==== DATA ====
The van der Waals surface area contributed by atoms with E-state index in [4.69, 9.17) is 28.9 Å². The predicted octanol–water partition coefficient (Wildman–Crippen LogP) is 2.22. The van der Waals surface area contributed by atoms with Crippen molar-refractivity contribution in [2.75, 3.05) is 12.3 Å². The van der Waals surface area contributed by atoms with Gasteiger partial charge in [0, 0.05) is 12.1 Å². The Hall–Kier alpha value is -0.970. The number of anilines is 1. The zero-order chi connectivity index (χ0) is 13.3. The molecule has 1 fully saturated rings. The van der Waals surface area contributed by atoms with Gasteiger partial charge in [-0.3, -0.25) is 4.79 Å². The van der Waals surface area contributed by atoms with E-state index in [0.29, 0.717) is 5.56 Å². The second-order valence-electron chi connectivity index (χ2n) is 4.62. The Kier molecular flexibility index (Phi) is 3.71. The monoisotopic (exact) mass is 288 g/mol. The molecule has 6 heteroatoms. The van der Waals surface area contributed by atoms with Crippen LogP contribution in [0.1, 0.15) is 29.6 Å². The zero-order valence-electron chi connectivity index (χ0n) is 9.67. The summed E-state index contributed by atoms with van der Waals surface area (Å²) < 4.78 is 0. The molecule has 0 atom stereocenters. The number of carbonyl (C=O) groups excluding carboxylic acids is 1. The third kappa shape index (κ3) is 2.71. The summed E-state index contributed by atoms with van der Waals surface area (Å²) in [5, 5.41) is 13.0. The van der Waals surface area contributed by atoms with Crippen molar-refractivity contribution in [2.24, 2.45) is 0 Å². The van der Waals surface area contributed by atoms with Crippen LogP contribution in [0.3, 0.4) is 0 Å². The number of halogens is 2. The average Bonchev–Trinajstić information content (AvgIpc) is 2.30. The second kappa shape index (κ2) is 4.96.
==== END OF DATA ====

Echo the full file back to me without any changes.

The van der Waals surface area contributed by atoms with E-state index in [4.69, 9.17) is 28.9 Å². The predicted octanol–water partition coefficient (Wildman–Crippen LogP) is 2.22. The van der Waals surface area contributed by atoms with Crippen molar-refractivity contribution in [2.75, 3.05) is 12.3 Å². The van der Waals surface area contributed by atoms with Gasteiger partial charge in [0, 0.05) is 12.1 Å². The Hall–Kier alpha value is -0.970. The number of anilines is 1. The zero-order chi connectivity index (χ0) is 13.3. The molecule has 1 fully saturated rings. The van der Waals surface area contributed by atoms with Gasteiger partial charge in [-0.3, -0.25) is 4.79 Å². The van der Waals surface area contributed by atoms with E-state index in [0.29, 0.717) is 5.56 Å². The second-order valence-electron chi connectivity index (χ2n) is 4.62. The Kier molecular flexibility index (Phi) is 3.71. The monoisotopic (exact) mass is 288 g/mol. The molecule has 6 heteroatoms. The van der Waals surface area contributed by atoms with Crippen LogP contribution in [0.1, 0.15) is 29.6 Å². The zero-order valence-electron chi connectivity index (χ0n) is 9.67. The summed E-state index contributed by atoms with van der Waals surface area (Å²) < 4.78 is 0. The molecule has 0 atom stereocenters. The number of carbonyl (C=O) groups excluding carboxylic acids is 1. The third kappa shape index (κ3) is 2.71. The summed E-state index contributed by atoms with van der Waals surface area (Å²) in [5, 5.41) is 13.0. The van der Waals surface area contributed by atoms with Crippen molar-refractivity contribution in [2.24, 2.45) is 0 Å². The van der Waals surface area contributed by atoms with Crippen LogP contribution in [0.3, 0.4) is 0 Å². The number of halogens is 2. The average Bonchev–Trinajstić information content (AvgIpc) is 2.30. The second kappa shape index (κ2) is 4.96.